The role of B-cells and the association of B-cell rich TLSs with survival and anti-PD-1 immunotherapy response in sarcoma and melanoma have been recently established [97, 98]. Interestingly B-cells are the strongest prognostic factor even in the context of low CD8+ T-cells [97] in sarcoma and class-switched MBCs are specifically enriched in melanoma ICI-treated responders [99]. In murine models of MPM treated with immunotherapy, the presence of B-cells is essential for good prognosis, indicating that antibodies are generated and contribute significantly and essentially to the therapeutic effect [100]. Consistently, B-lymphocyte infiltration in MPM tissue positively correlates with prognosis [38] although variable in its extent [101]. Moreover clinical [52] and preclinical data on B-lymphocytes contribution to MPM prognosis suggest that they elicit an adaptive cytotoxic immune response rather than acting directly as antigen presenting cells (APCs) [100, 102]. In this respect MPM and other solid tumors share many similarities and provide a solid opportunity to develop novel immunotherapies via the identification of MPM targeting molecules in patients.


6. Immunotherapy in MPM

Immune checkpoint (IC) proteins, such as cytotoxic T-lymphocyte-associated antigen 4 (CTLA-4), programmed death 1 (PD-1) and PD-L1, are regulators of the immune system that preserve homeostasis and hinder autoimmunity in physiological conditions [103]. ICs overexpression in MPM keeps anti-tumor immune response in check contributing to the creation of a local immunosuppressive TME [31, 104]. IC inhibitors (ICIs), i.e. antibodies targeting ICs, are used as immunomodulatory agents to interfere with the CTLA-4/B7.1/2 or PD-1/PD-L1 axes thereby helping to overcome tumor-immune escape [95, 105, 106].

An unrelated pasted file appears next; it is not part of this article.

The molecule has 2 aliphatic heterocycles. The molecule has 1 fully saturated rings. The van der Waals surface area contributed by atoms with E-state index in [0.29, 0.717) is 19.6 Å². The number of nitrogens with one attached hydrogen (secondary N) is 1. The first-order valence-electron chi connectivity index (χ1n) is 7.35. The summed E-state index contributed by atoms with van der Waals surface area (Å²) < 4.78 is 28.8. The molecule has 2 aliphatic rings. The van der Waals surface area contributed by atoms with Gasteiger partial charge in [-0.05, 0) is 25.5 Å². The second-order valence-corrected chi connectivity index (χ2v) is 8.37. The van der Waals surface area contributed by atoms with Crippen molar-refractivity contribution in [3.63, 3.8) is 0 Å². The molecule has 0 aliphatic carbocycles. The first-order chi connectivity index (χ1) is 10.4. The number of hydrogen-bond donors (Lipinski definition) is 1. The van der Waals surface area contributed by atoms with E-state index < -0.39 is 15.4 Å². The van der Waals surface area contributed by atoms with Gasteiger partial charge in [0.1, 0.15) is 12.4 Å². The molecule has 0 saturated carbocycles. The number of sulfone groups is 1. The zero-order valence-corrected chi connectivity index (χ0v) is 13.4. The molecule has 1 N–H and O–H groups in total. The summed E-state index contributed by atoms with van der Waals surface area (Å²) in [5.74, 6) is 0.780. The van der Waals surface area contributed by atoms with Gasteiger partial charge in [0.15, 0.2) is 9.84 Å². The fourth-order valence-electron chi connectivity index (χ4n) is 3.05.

Recently, PD-L1 expression in MPM has been assessed on tissue microarrays using two different FDA-approved antibodies and 22–27% of cases were positive for PD-L1 (1% cut off) [107]. PD-L1 is expressed in a high proportion of biphasic and sarcomatoid MPM cases and its positivity >1% is associated with a significant 10-months reduction in median OS compared to PD-L1 negative tumors [108, 109]. Similarly, high PD-L1 expression (>50%) in epithelioid MPM patients correlates with shorter PFS (6.7 vs. 9.9 months) [108]. Despite its prognostic value [59, 60, 110], PD-L1 expression is not a valid predictive marker of response to anti-PD-L1 therapies for several tumor types [111, 112], including MPM [113]. Anti-PD-1/PD-L1 therapies were tested in different trials in MPM patients [114, 115, 116, 117, 118, 119, 120, 121]. Combination of pembrolizumab with PPC in first-line treatment compared to pembrolizumab or PPC alone, is currently being evaluated in the phase III trial NCT0278417, while nivolumab is being investigated in the randomized phase III trial CONFIRM (NCT03063450) in comparison with placebo [119]. Durvalumab activity, a PD-L1 inhibitor, in combination with first-line CCP was tested in the DREAM study (ANZ clinical trial registry number: ACTRN12616001170415). This combination resulted in an ORR of 61% using mRECIST and 53% using iRECIST criteria and in a 6 months PFS of 71% (mRECIST). On the basis of these observations a randomized phase 3 trial will be started [122].